Yat's Big Trip travel blog

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1981 with waterfall... the thermae spa is below the fall

Was woken up by Iris waking up at about eight o'clock, and taking a shower. When she saw that I had no immediate plans of getting out of bed (she has found, rather to her surprise, how slowly we are travelling, compared to how she had expected), she declared that she was going to take a walk around the town.

She returned rather earlier than I had expected, and dragged me out of bed, on the grounds of a water rafting tour was leaving right now! I know she wanted to try white water rafting, and I admit, it would be fun too - but something about being woken up early in the morning (especially when we had chatted until almost 4am)... well, I was rather grumpy.

But I promptly apologised to her on the bus, when I had fought off my sleepiness, and ready to embrace the upcoming adventure. Also in the group were a couple from Finland, and a couple from Sweden/Holland. Though the Swede-Dutch ensemble had rafted once before, that was many years ago, and so they felt they were more or less the same as the rest of us - beginners.

Our guide (I forget his name, whoops) ran though the safety procedure, in his wonderfully Spanglish English. It was quick, and I wasn't convinced I understood and remembered everything. Oh well, just have to hope I don't fall out of the raft!

After a practise run of the various commands, we hit the waters of the River Pataza. Though I always say "white water rafting", the water was actually brown from the soil and sediment of the river bed. The current was pretty strong (and as Iris said, we didn't really need to paddle, we could just float!), but there were only rapids every fifty metres or so. It wasn't as hard as I had thought, and to be honest, I got rather bored. The Finnish girl in front of me, lovely as she was, did not "move her body" as was instructed, and it was impossible for me to paddle with my body without knocking my head against her back. The hardest part was the co-ordination between the paddlers on the same side. We managed to tune into each others' rythum after a while.

It got better towards the end, when the instructor shouted for us to stand up, with our feet tucked inside the folds of the rubber raft, and paddle in that position. We rather suspect that he wanted us to fall in the water (it was an easy and fun rapid), but no one, out of the group of six fell. Very almost nearly, but didn't. So, a few rapids further on, he instructed us to jump out of the raft on his count, and grab onto the rope on the side of the raft. That was to practice the rescue procedure. That was a lot of fun, though the rope was tight on my fingers. I was the first to be rescued, and once safely back in the raft, wanted to try out my life jacket yanking skills on Iris. Unfortunately, the instructor didn't understand my motives, and almost knocked me back into the water again. Hey, I wouldn't have minded!!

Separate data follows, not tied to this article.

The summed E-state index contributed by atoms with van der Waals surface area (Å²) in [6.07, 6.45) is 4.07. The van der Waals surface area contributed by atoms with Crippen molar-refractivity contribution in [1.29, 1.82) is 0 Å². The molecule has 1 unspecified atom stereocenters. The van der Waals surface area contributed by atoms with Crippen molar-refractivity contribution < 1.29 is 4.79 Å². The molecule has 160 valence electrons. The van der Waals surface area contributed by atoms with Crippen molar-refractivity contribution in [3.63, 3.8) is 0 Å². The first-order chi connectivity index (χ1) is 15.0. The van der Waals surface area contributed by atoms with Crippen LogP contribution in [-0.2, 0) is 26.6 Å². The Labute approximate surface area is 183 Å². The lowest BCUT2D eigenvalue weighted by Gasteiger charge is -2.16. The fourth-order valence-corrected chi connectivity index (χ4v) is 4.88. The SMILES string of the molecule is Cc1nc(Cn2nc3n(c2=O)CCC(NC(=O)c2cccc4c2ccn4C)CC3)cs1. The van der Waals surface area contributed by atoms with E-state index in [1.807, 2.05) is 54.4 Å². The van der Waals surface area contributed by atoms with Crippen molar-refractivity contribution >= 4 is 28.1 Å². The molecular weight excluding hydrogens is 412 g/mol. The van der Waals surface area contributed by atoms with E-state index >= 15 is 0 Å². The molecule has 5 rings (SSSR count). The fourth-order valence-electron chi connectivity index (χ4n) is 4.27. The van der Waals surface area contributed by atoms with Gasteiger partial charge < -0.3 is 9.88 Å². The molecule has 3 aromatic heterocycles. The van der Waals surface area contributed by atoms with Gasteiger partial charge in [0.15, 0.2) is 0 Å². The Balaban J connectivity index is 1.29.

After that, we were driven to a nearby river - where the water was actually clear for a bath and clean up. The water was colder, but it was fun swimming to some artificial rocks in the middle. From there, I spotted my natural shower, in the form of a little waterfall. That was delicious! The others soon followed, and we were washed perfectly clean.

By then, we were hungry, and was time for lunch. We were driven to a restuarant, where we were offered a three course lunch. With so much chatting involved (the Finnish guy also spent a substantial amount of time in Guatemale a few years back), lunch was a lot longer than expected. The guide was worried that I had lost my shoes, but I was really only practising my Tica feet by going barefoot.

Though I didn't think the rafting experience was altogether tiring, I was in need of some beer to revitalise my energy after only a few hours sleep the previous night. Iris and I parked our bums on some stools on a bar blaring out lovely Bob Marley music, and got ourselves comfortably tipsy, before heading over for dinner, in a very traveller friendly-when-in-need-of-some-home-comfort-food environment.

After that, it was time for the much looked forward visit to the local thermae baths. Baños, in Spanish, means Bath. The town, like my good old university town Bath, had natural hot water outlets, and is rather a health resort. We had aimed to spend the last couple of hours there, before they closed, but if truth be known, I was ready to go after half an hour of dipping in the two variously hot waters (probably thirty something degrees, and one slightly less). But we managed to stay for more or less the whole hour, admiring the view of the waterfall only meters away, but declining taking a shower from the source.

We had planned to drink a box of Clos (a red wine I was acquainted with in Costa Rica) when we got back, but waiting for the hot water in the shower took so long, that Iris fell asleep. Even I couldn't get any further than a few paragraphs in my book before sleep too, claimed me.

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